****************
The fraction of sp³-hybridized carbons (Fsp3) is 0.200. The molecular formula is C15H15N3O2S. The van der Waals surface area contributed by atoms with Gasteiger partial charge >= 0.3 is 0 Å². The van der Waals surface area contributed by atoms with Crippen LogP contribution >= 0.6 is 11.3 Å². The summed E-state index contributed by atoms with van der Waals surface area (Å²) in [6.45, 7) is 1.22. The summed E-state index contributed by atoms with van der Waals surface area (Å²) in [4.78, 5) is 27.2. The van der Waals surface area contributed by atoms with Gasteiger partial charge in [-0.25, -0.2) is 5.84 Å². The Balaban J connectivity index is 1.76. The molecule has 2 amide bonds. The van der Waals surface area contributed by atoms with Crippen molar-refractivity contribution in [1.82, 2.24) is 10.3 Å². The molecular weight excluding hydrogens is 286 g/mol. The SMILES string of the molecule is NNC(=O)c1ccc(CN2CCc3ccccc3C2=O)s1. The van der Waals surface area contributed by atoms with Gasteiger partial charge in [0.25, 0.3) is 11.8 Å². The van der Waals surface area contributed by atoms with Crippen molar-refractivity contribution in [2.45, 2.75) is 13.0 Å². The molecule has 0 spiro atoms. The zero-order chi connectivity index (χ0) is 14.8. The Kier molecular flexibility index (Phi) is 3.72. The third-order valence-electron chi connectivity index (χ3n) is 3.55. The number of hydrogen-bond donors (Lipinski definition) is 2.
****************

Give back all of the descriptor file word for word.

The fraction of sp³-hybridized carbons (Fsp3) is 0.200. The molecular formula is C15H15N3O2S. The van der Waals surface area contributed by atoms with Gasteiger partial charge >= 0.3 is 0 Å². The van der Waals surface area contributed by atoms with Crippen LogP contribution >= 0.6 is 11.3 Å². The summed E-state index contributed by atoms with van der Waals surface area (Å²) in [6.45, 7) is 1.22. The summed E-state index contributed by atoms with van der Waals surface area (Å²) in [4.78, 5) is 27.2. The van der Waals surface area contributed by atoms with Gasteiger partial charge in [-0.25, -0.2) is 5.84 Å². The Balaban J connectivity index is 1.76. The molecule has 2 amide bonds. The van der Waals surface area contributed by atoms with Crippen molar-refractivity contribution in [1.82, 2.24) is 10.3 Å². The molecular weight excluding hydrogens is 286 g/mol. The SMILES string of the molecule is NNC(=O)c1ccc(CN2CCc3ccccc3C2=O)s1. The van der Waals surface area contributed by atoms with Gasteiger partial charge in [0.25, 0.3) is 11.8 Å². The van der Waals surface area contributed by atoms with Crippen molar-refractivity contribution in [2.45, 2.75) is 13.0 Å². The molecule has 0 spiro atoms. The zero-order chi connectivity index (χ0) is 14.8. The Kier molecular flexibility index (Phi) is 3.72. The third-order valence-electron chi connectivity index (χ3n) is 3.55. The number of hydrogen-bond donors (Lipinski definition) is 2.